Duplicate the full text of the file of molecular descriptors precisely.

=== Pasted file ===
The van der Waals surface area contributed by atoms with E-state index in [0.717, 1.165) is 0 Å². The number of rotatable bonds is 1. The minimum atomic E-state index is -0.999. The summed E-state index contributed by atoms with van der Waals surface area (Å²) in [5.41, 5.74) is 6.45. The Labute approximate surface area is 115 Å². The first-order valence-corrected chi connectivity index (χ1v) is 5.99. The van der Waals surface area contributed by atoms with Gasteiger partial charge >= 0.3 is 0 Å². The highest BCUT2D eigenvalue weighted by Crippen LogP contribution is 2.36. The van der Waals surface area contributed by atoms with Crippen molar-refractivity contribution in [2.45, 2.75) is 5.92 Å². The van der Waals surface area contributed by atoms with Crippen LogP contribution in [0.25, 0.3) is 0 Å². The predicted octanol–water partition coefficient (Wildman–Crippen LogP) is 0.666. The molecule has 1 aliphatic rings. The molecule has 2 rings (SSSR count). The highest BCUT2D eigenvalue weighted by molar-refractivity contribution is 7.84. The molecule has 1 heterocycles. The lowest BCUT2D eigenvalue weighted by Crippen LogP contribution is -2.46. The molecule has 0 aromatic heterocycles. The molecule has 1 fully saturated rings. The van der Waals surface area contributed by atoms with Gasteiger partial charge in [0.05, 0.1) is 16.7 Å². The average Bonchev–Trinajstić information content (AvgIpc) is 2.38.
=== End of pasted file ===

The van der Waals surface area contributed by atoms with E-state index in [0.717, 1.165) is 0 Å². The number of rotatable bonds is 1. The minimum atomic E-state index is -0.999. The summed E-state index contributed by atoms with van der Waals surface area (Å²) in [5.41, 5.74) is 6.45. The Labute approximate surface area is 115 Å². The first-order valence-corrected chi connectivity index (χ1v) is 5.99. The van der Waals surface area contributed by atoms with Gasteiger partial charge >= 0.3 is 0 Å². The highest BCUT2D eigenvalue weighted by Crippen LogP contribution is 2.36. The van der Waals surface area contributed by atoms with Crippen molar-refractivity contribution in [2.45, 2.75) is 5.92 Å². The van der Waals surface area contributed by atoms with Crippen LogP contribution in [0.25, 0.3) is 0 Å². The predicted octanol–water partition coefficient (Wildman–Crippen LogP) is 0.666. The molecule has 1 aliphatic rings. The molecule has 2 rings (SSSR count). The highest BCUT2D eigenvalue weighted by molar-refractivity contribution is 7.84. The molecule has 1 heterocycles. The lowest BCUT2D eigenvalue weighted by Crippen LogP contribution is -2.46. The molecule has 0 aromatic heterocycles. The molecule has 1 fully saturated rings. The van der Waals surface area contributed by atoms with Gasteiger partial charge in [0.05, 0.1) is 16.7 Å². The average Bonchev–Trinajstić information content (AvgIpc) is 2.38.